Imran Khan said that he had given a brotherly advice to Afghanistan.

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Pakistan’s Prime Minister Imran Khan on Friday repeated his controversial statement regarding an interim setup in Afghanistan which he believes will break the so-called stalemate on peace.

Addressing a rally in Jamrud, a town in Khyber Pakhtunkhwa, Khan said that he had given a “brotherly advice” to Afghanistan but he was slammed for his statement, the National Courier said in a report. 

“We should all pray for peace in Afghanistan so that the people over there can live once again,” he said. “I gave a brotherly advice to the Afghan government due to which they became furious. I have learned in my experience that neutrality benefits everyone,” the Pakistani Prime Minister told the Jamrud gathering, as quoted by the National Courier. 

Khan’s Friday remarks supported the suggestion he made in late March in which he had said the formation of an interim government in Afghanistan can possibly resolve the problems and will support the ongoing peace process. 

He also had blamed the Afghan government for being an obstacle to the peace process.

“The Afghan government was a hurdle in the peace process that was insisting that Taliban should talk to it,” Khan had said at the time.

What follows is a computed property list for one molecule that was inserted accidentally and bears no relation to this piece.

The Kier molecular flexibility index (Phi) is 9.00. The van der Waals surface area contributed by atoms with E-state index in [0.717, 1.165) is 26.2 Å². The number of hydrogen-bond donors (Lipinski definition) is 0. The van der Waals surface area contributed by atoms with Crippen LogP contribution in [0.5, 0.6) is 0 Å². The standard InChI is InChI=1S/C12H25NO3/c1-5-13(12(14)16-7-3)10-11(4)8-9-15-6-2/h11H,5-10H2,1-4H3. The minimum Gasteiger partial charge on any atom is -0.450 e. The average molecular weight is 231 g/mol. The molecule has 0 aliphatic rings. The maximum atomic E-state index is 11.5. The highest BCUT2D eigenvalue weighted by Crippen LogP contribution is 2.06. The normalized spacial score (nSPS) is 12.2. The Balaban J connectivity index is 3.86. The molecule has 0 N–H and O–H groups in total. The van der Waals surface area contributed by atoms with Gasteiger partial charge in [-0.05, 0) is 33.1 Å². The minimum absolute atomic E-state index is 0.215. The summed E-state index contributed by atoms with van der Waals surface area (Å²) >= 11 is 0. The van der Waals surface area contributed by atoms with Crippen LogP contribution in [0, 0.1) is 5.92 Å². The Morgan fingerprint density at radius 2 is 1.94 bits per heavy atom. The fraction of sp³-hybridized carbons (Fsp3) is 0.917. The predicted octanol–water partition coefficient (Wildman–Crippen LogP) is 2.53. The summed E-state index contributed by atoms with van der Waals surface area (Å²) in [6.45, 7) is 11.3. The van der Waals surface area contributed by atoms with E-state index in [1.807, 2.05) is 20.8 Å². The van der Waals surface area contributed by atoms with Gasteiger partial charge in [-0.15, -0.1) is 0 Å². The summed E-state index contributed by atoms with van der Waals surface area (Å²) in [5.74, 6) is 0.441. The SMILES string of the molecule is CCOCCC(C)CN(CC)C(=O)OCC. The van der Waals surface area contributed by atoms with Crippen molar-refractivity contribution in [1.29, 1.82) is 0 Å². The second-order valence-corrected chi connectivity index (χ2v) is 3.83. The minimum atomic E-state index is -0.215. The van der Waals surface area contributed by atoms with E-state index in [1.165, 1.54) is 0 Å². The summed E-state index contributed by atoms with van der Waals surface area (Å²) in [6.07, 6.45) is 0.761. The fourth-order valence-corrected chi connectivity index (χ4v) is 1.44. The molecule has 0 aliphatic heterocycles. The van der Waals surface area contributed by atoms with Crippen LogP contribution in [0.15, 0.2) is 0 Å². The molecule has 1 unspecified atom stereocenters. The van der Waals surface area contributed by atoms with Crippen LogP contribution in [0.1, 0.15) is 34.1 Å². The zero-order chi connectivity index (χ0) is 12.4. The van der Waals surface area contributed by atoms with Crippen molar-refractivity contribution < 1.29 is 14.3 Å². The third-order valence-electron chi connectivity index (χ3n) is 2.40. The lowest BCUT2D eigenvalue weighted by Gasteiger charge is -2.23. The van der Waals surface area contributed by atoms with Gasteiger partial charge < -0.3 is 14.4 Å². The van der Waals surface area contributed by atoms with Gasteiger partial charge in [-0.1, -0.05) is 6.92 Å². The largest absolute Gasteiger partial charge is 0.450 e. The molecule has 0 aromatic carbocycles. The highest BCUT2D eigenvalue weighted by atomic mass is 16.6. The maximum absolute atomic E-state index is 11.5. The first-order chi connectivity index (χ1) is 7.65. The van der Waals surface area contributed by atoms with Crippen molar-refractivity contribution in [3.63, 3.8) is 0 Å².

He added that the Afghan peace process can only be successful if there is a neutral interim government, which can hold free and transparent elections to be participated by all the stakeholders.

Khan’s remarks, however, were then sharply criticized by the Afghan government. In reaction to his comments, Afghanistan’s Ministry of Foreign Affairs summoned Pakistan’s deputy ambassador to Kabul and also called the Afghan envoy from Islamabad to Kabul. 

The ministry in a statement called the remarks a clear interference in Afghanistan’s internal affairs. 

The remarks were also criticized by Afghan politicians who labeled the statement “irresponsible”.  

Even the US Special Representative for Afghanistan Reconciliation Zalmay Khalilzad reacted to the remarks and said that it is only Afghans who will define their future. 

“While Pakistan has made constructive contributions on the Afghan peace process, Prime Minister Khan’s comments did not. The future of Afghanistan is for Afghans, and only Afghans, to decide. The role of the international community is to encourage Afghans to come together so they can do so,” Khalilzad said in a tweet in March. 

However, Pakistan’s Ministry of Foreign Affairs in a statement said Khan’s remarks were misinterpreted.

Khan said that peace in Afghanistan would be beneficial for the tribal people in Pakistan.

“If there is peace in Afghanistan, tribal people will benefit,” he said.

This time, too, some Afghan politicians reacted to the new comments by Khan. 
 
“Repetition of the disrespectful statement on Afghan internal matters by Pakistani Prime Imran Khan is very unfortunate and deplorable,” the former National Security Advisor and presidential candidate Mohammad Haneef Atmar said in a tweet on Friday, April 5. “What we need from a neighbor is non-interference, respect for state sovereignty and genuine help with peace.”